Proweniencja ludności pochowanej na cmentarzysku oraz form odlewniczych z późnej epoki brązu na podstawie analizy izotopów strontu i neodymu / Provenance of the individuals buried at the Late Bronze Age cemetery and of the casting moulds in light of analyses of strontium and neodymium isotopes
1 – Laboratorium Izotopowe, Uniwersytet im. Adama Mickiewicza, ul. Krygowskiego 10, 61-680 Poznań
In: E. Tomczak, A. Szczepanek, P. Jarosz 2021. Gogolin-Strzebniów, stanowisko 12. Cmentarzysko kultury łużyckiej na Wyżynie Śląskiej, Ocalone Dziedzictwo Archeologiczne 11, Pękowice: Stowarzyszenie Archeologów Terenowych „Stater”, Wydawnictwo Profil-Archeo, p. 125-130.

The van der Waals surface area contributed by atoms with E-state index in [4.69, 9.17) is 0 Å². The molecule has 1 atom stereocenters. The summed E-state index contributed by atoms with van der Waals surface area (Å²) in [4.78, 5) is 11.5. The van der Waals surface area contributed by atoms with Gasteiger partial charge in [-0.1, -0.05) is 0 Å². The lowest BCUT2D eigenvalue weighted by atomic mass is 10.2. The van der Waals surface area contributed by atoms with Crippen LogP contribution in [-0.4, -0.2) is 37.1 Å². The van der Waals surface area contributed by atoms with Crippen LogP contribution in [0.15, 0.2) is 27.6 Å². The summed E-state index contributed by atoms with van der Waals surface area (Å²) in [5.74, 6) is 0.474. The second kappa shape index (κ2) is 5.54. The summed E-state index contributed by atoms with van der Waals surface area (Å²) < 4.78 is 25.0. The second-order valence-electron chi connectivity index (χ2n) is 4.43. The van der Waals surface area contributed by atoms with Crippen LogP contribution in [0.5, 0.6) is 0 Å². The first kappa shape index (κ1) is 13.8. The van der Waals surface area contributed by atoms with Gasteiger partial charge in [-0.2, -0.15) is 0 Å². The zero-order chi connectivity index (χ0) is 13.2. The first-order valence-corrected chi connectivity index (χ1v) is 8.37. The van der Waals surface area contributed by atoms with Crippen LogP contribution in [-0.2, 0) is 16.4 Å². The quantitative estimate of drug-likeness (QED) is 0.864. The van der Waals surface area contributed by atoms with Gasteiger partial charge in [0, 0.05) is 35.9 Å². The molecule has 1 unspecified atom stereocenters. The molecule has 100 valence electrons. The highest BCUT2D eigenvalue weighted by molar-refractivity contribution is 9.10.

Summary: Strontium isotope ratios (87Sr/86Sr) were applied to investigate provenance of the Bronze Age population buried at cemetery in Gogolin-Strzebniów. The study used 12 samples: two human enamel samples from inhumation graves and ten samples of petrous part of temporal bone from cremation burials. Baseline information on the local Sr isotope composition was established on geological data. The human samples of ten individuals yielded a quite narrow range of Sr isotope signatures, from 0.7112 to 0.7121 (Table 1; Fig. 1). The obtained results indicate that these individuals have 87Sr/86Sr values which fits well within the range of Sr isotope signatures established for the local area. Signatures of two individuals are outside this range. The bone remains from grave 59 have a lower value of 87Sr/86Sr (0.7107), and a molar tooth of an individual from grave 63 – has a higher value (0.7128). These two individuals have been recognized as non-local. Moreover, the isotopic composition of neodymium (143Nd/144Nd) was analysed for three casting moulds found in grave 24 (Fig. 2; Table 2). The isotopes of this element are the best indicators of the origin of rocks, sediments and related materials (e.g. ceramics) so they allow not only for estimation of the geographical origin of samples, but also for determining their geological age. Because of these advantages, neodymium isotopes are the most frequently used indicator of provenance in geological research. In this method, we obtain several parameters (ratio 143Nd/144Nd, neodymium epsilon eNd, ratio 147Sm/144Nd, value of the model age TDM) for each analysed sample, which together allow for a very precise identification of the raw material origin. Mould No. 8 is made of clay. This material is characterised by an epsilon value of -12.3 and the value of model age TDM = 1.77 Ga, indicating the possibility of the local origin of the material used for the production of this tool. Mould No. 1 is made of sandstone with a model age value TDM = 2.06 Ga. In Europe, such high TDM values are associated with rocks of the East European Platform, which covers the area of Scandinavia (without Denmark), Russia, Ukraine and north-eastern Poland. During the spread of the Scandinavian ice sheet during the Pleistocene period, erratic “Scandinavian” material was transported to Central Europe. In Poland, post-glacial sediments, often containing various erratics, are common in the area of nearly 90% of the territory. Therefore, it is very likely that the sandstone used to produce mould No. 1 was obtained from local Scandinavian materials. Mould No. 3 was made of sandstone, which has similar values of eNd and a similar 143Nd/144Nd ratio as mould No. 1. It cannot therefore be ruled out that this sandstone is also derived from the Scandinavian materials. However, a fully reliable interpretation of this artefact is impossible, because the rock has an unnaturally low of 147Sm/144Nd ratio and therefore its model age is also low (TDM = 1.25). Although rocks of this model age are known from other areas of the world, in Europe they are found only in Scotland. Therefore, it is very probable that the low ratio of 147Sm/144Nd is the result of the secondary removal of the samarium from this rock, most likely during the interaction with hot metal (bronze).